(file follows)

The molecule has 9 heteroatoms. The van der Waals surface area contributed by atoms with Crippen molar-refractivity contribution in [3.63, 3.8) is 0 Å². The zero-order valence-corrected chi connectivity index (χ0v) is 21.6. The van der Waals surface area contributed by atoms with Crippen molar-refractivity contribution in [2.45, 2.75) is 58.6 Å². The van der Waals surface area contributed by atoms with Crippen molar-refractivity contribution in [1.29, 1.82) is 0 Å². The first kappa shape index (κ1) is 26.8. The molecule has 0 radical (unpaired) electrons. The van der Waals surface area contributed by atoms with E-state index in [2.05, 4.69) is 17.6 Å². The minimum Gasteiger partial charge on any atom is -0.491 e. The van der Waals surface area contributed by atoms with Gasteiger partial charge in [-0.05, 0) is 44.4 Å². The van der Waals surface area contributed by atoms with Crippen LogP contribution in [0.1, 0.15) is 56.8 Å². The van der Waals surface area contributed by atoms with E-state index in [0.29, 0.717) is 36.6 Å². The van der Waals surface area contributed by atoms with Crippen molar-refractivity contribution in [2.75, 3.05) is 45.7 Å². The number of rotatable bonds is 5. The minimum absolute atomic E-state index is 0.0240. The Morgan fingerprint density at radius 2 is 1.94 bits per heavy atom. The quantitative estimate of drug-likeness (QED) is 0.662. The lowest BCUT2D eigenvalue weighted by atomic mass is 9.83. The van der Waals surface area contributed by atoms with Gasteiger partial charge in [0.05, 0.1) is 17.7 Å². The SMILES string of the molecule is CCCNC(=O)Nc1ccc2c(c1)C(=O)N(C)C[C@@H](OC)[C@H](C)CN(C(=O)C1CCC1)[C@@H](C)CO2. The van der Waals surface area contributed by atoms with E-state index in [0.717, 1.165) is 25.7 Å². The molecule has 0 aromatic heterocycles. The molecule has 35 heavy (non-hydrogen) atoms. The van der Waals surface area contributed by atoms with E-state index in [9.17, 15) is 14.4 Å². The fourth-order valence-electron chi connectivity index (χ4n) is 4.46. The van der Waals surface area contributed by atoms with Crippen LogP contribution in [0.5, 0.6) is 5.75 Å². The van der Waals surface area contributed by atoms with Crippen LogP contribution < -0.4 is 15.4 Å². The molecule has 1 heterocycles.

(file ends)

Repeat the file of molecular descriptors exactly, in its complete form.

The molecule has 9 heteroatoms. The van der Waals surface area contributed by atoms with Crippen molar-refractivity contribution in [3.63, 3.8) is 0 Å². The zero-order valence-corrected chi connectivity index (χ0v) is 21.6. The van der Waals surface area contributed by atoms with Crippen molar-refractivity contribution in [2.45, 2.75) is 58.6 Å². The van der Waals surface area contributed by atoms with Crippen molar-refractivity contribution in [1.29, 1.82) is 0 Å². The first kappa shape index (κ1) is 26.8. The molecule has 0 radical (unpaired) electrons. The van der Waals surface area contributed by atoms with E-state index in [2.05, 4.69) is 17.6 Å². The minimum Gasteiger partial charge on any atom is -0.491 e. The van der Waals surface area contributed by atoms with Gasteiger partial charge in [-0.05, 0) is 44.4 Å². The van der Waals surface area contributed by atoms with Crippen LogP contribution in [0.1, 0.15) is 56.8 Å². The van der Waals surface area contributed by atoms with E-state index in [0.29, 0.717) is 36.6 Å². The van der Waals surface area contributed by atoms with Crippen molar-refractivity contribution in [2.75, 3.05) is 45.7 Å². The number of rotatable bonds is 5. The minimum absolute atomic E-state index is 0.0240. The Morgan fingerprint density at radius 2 is 1.94 bits per heavy atom. The quantitative estimate of drug-likeness (QED) is 0.662. The lowest BCUT2D eigenvalue weighted by atomic mass is 9.83. The van der Waals surface area contributed by atoms with Gasteiger partial charge in [0.05, 0.1) is 17.7 Å². The SMILES string of the molecule is CCCNC(=O)Nc1ccc2c(c1)C(=O)N(C)C[C@@H](OC)[C@H](C)CN(C(=O)C1CCC1)[C@@H](C)CO2. The van der Waals surface area contributed by atoms with E-state index in [0.717, 1.165) is 25.7 Å². The molecule has 0 aromatic heterocycles. The molecule has 35 heavy (non-hydrogen) atoms. The van der Waals surface area contributed by atoms with E-state index in [9.17, 15) is 14.4 Å². The fourth-order valence-electron chi connectivity index (χ4n) is 4.46. The van der Waals surface area contributed by atoms with Crippen LogP contribution in [0.5, 0.6) is 5.75 Å². The van der Waals surface area contributed by atoms with Crippen LogP contribution < -0.4 is 15.4 Å². The molecule has 1 heterocycles.